The Most Dangerous Man in Detroit: Walter Reuther and the Fate of American Labor

By Nelson Lichtenstein | Go to book overview

10
PATRIOTISM AND POLITICS
IN WORLD WAR II

Regardless of what reactionary legislation is passed ... this war ... still remains a just, progressive war against Fascism.

Nat Ganley (UAW Communist), 1943

This is a war against ... all brands of fascists, foreign and domestic.

— Victor Reuther, 1943

Early in 1942 a new ballad, "UAW-CIO," offered thousands of autoworkers a rousing salute to their patriotism and their production effort. Baldwin "Butch" Hawes of the Almanac Singers composed the urban folk song, and with Woody Guthrie on banjo and Pete Seeger on guitar, the piece perfectly captured a left-progressive vision of unionized workers in the antifascist struggle.

I was there when the Union came to town,
I was there when old Henry Ford went down:
I was standing at Gate Four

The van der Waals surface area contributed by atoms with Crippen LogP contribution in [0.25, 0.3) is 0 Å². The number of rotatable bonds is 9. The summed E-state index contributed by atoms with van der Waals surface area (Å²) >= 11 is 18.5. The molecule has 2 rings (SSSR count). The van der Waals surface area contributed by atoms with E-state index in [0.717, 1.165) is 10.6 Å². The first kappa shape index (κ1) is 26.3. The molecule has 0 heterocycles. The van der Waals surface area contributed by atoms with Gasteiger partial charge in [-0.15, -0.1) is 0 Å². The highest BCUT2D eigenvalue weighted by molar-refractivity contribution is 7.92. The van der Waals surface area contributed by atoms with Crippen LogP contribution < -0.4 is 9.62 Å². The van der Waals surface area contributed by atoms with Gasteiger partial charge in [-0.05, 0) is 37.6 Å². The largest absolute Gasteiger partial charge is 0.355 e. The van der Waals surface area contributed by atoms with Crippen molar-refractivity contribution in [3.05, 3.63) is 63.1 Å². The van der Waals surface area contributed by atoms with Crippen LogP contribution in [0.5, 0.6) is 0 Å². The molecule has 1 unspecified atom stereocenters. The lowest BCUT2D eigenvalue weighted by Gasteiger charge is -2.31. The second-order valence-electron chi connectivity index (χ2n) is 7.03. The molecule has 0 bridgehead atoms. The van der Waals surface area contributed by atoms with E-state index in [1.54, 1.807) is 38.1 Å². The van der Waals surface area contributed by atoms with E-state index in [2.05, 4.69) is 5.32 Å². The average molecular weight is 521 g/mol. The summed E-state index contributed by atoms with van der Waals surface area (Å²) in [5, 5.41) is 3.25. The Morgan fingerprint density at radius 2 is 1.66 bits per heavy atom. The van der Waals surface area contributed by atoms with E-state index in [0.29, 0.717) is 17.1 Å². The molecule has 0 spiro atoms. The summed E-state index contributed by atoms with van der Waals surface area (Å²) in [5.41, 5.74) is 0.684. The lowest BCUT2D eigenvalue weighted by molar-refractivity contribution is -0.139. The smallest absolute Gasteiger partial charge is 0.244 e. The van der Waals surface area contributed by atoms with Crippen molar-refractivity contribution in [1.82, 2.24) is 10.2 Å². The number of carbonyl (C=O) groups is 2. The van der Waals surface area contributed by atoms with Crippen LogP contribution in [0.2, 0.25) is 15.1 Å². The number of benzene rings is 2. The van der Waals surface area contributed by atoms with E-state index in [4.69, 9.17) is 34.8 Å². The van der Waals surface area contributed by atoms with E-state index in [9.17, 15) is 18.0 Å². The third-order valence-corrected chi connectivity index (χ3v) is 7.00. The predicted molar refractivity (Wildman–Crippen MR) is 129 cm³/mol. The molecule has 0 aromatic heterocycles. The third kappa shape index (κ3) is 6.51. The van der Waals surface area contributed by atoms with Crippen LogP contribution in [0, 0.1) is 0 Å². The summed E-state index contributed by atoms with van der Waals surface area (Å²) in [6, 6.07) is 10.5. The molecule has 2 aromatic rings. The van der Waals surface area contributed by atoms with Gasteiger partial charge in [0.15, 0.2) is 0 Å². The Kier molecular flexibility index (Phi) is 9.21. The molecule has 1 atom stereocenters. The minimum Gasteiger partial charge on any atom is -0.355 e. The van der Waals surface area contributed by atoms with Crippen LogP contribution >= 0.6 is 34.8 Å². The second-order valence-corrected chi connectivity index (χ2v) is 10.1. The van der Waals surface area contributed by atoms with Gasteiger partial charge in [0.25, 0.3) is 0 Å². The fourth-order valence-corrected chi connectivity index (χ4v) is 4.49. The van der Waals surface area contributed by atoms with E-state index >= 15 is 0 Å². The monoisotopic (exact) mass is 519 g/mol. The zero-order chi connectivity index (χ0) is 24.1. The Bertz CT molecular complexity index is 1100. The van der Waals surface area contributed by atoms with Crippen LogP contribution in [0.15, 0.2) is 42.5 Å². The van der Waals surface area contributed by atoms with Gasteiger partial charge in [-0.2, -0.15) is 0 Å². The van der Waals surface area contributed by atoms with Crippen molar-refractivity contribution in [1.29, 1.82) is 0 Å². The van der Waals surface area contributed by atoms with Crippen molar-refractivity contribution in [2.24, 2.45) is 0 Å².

When I heard the people roar:
"Ain't nobody keeps us Autoworkers down!"

It's that UAW-CIO
Makes the Army roll and go—Turning out the jeeps and tanks and airplanes
every day

-194-

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The Most Dangerous Man in Detroit: Walter Reuther and the Fate of American Labor
Table of contents

Table of contents

  • Title Page *
  • Contents ix
  • Preface xi
  • 1 - Father and Sons 1
  • 2 - Life at the Rouge 13
  • 3 - Tooling at Gorky 25
  • 4 - Radical Cadre and New Deal Union 47
  • 5 - The West Side Local 74
  • 6 - General Motors and General Mayhem 104
  • 7 - Power under Control 132
  • 8 - 500 Planes a Day 154
  • 9 - Faustian Bargain 175
  • 10 - Patriotism and Politics in World War II 194
  • 11 - On Strike at General Motors 220
  • 12 - Uaw Americanism for Us 248
  • 13 - The Treaty of Detroit 271
  • 14 - An American Social Democracy 299
  • 15 - Reuther Abroad: "Production Is the Answer" 327
  • 16 - Democratic Dilemmas 346
  • 17 - Uneasy Partners 370
  • 18 - A Part of the Establishment 396
  • 19 - From 1968 to Black Lake 420
  • Epilogue - What Would Walter Do? 439
  • Notes 447
  • Index 551
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